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To pay or not to pay? The interplay of incentives involved in pay for college athletes

​By Sebastian Anastasi
web posted December 4, 2017

When babysitting toddlers, one can be sure that the best way to get them to do something is to tell them NOT to do it. It thus comes as no surprise that when one prohibits them from engaging in certain behavior or touching a certain prized possession, children will likely do the exact opposite of what you asked of them. While this disobedience in toddlers may be no more than stubbornness, the flagrant refusal to abide by the rules practiced among universities and colleges seeking to attract star athletes by illegally paying them, is not so simple. Rather the debate over whether universities and colleges should be allowed to pay their athletes is a complex question of economic incentives. While there may be short-term benefits in the form of decreased corruption, paying athletes could have long-term negative impacts on the future of college students in the market place. This is because when students are paid to play a sport, they are incentivized to commit their time and effort to that sport at the expense of their academics. To properly analyze this situation, one should consider the argument for and against paying college athletes and then look at the best decision based on the overall net benefits or costs.

We all probably have memories of sneaking cookies form the cookie jar. Our parents’ ardent prohibition on “cookies before dinner” could not overcome our massive demand for a treat, driven by the smell of the freshly baked, golden snacks, loaded with melting chocolate chips. In the same way, the huge demand for the service of college athletes, is rendering the prohibition on paying them rather useless. In fact, the prohibition has fueled the creation of a web of corruption and law breaking in college sports. Before we examine those facts though, we must establish a basic understanding of what is driving the problem in the status quo. In analyzing the effects of prohibiting pay for college athletes, it is useful to understand the economic concept of price ceilings. A price ceiling is a limit on how much can be charged for a good or service. When the NCAA prohibits paying college athletes, beyond their scholarships, they are in effect imposing the most severe form of price ceiling possible on the service college athletes provide. From here it is useful to understand the normal economic impacts of imposing a price ceiling. When price controls are imposed on a good or service for which there is a large demand, people will attempt to find alternative ways to pay more to get that good or service. These “alternative means” of paying for the good or service often take the form of black market deals, bribery, and general corruption, in order to get ahead of the other prospective buyers of the good. It is very hard to fight the power of demand; even with the law. In the context of sports, there is a high demand for the “service” or labor of skilled young athletes, driven by America’s sports centric culture. But there are limits on the lengths to which one can go to attract the next college football star to your team, legally. As such the United States has seen the emergence of a complex web of corruption around college athletics in order to build winning rosters and attract the best athletes. This was identified by coach Chris Spatola. According to Scott Davis of the Business Insider: “Chris Spatola, a former college coach and player, compared the situation to Prohibition. Making alcohol illegal did not eliminate alcohol, Spatola argued; it created a black market”.  The situation has gotten so bad that the FBI launched an investigation into these covert means of acquiring the service of young athletes. According to the Business Insider:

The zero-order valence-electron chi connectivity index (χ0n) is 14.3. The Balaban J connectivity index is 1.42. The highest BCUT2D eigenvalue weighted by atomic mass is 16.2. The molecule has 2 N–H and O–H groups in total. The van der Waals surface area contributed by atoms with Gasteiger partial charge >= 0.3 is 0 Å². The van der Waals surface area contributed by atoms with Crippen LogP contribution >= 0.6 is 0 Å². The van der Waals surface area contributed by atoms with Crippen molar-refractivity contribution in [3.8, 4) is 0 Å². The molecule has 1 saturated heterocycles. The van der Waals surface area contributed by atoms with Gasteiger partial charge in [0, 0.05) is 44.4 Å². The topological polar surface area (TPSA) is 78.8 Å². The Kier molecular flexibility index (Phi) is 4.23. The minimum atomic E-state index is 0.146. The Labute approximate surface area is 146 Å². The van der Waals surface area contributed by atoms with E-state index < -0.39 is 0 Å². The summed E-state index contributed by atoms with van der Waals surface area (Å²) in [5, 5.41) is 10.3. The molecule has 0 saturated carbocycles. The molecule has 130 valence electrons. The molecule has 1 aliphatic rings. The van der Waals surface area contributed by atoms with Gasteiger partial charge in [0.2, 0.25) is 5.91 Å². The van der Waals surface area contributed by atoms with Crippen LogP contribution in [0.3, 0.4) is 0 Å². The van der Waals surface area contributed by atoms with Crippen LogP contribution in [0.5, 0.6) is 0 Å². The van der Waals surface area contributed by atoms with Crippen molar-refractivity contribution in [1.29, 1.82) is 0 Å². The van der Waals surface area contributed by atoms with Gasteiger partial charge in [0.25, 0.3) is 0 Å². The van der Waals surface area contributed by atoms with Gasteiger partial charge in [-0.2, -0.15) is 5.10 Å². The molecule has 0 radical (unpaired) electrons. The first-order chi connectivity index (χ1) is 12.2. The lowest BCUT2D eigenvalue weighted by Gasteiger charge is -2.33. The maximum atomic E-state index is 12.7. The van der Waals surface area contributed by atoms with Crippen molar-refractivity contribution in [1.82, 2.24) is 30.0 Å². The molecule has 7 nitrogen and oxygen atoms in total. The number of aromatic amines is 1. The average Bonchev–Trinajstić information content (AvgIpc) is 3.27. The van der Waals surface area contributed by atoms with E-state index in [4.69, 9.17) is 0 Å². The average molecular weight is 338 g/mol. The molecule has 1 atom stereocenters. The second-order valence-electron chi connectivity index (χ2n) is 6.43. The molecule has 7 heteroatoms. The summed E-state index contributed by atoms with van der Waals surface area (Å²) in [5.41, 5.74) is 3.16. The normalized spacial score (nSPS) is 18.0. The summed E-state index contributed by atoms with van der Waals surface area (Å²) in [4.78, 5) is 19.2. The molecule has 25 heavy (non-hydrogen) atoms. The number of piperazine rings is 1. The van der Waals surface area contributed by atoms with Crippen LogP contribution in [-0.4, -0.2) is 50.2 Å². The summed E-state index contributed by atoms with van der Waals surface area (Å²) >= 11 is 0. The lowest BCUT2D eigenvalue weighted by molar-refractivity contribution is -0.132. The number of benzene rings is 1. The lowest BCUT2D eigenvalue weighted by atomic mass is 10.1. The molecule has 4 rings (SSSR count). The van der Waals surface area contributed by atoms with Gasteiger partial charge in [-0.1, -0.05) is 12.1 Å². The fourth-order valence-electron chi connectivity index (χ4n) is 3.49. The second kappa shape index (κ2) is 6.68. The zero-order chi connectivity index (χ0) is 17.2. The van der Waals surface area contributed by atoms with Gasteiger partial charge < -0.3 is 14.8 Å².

The FBI arrested 10 people on charges of fraud and corruption in men's college basketball on Tuesday. The Department of Justice announced Tuesday that assistant coaches at Arizona, Auburn, USC, and Oklahoma State had been arrested along with managers, financial advisers, and representatives of the international sportswear company Adidas.

As ludicrous as it may sound, it is now clear that prohibiting paying college athletes is driving a black-market for rising stars in college athletics. Just as our parents’ prohibitions may not have stopped us from a pre-dinner, pilfered snack, this prohibition isn’t working. But what would the impacts of allowing colleges athletes to be paid be?